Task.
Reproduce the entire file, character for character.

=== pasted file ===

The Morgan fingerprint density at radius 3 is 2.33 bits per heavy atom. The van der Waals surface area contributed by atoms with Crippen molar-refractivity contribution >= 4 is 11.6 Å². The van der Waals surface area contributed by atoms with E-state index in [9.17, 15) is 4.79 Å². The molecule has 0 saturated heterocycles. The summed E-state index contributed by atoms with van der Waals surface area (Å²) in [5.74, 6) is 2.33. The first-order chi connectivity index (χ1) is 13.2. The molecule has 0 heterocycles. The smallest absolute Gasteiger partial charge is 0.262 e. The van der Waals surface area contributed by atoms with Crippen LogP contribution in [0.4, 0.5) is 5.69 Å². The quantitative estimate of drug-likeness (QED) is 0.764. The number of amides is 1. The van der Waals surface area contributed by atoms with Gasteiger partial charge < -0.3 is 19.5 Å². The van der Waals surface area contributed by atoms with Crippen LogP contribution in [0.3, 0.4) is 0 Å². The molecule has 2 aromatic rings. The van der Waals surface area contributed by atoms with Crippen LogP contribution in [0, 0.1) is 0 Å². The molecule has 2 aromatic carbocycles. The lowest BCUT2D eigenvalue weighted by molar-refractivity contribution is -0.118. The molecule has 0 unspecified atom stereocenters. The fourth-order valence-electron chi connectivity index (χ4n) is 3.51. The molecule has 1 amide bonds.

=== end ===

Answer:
The Morgan fingerprint density at radius 3 is 2.33 bits per heavy atom. The van der Waals surface area contributed by atoms with Crippen molar-refractivity contribution >= 4 is 11.6 Å². The van der Waals surface area contributed by atoms with E-state index in [9.17, 15) is 4.79 Å². The molecule has 0 saturated heterocycles. The summed E-state index contributed by atoms with van der Waals surface area (Å²) in [5.74, 6) is 2.33. The first-order chi connectivity index (χ1) is 13.2. The molecule has 0 heterocycles. The smallest absolute Gasteiger partial charge is 0.262 e. The van der Waals surface area contributed by atoms with Crippen LogP contribution in [0.4, 0.5) is 5.69 Å². The quantitative estimate of drug-likeness (QED) is 0.764. The number of amides is 1. The van der Waals surface area contributed by atoms with Gasteiger partial charge < -0.3 is 19.5 Å². The van der Waals surface area contributed by atoms with Crippen LogP contribution in [0.3, 0.4) is 0 Å². The molecule has 2 aromatic rings. The van der Waals surface area contributed by atoms with Crippen LogP contribution in [0, 0.1) is 0 Å². The molecule has 2 aromatic carbocycles. The lowest BCUT2D eigenvalue weighted by molar-refractivity contribution is -0.118. The molecule has 0 unspecified atom stereocenters. The fourth-order valence-electron chi connectivity index (χ4n) is 3.51. The molecule has 1 amide bonds.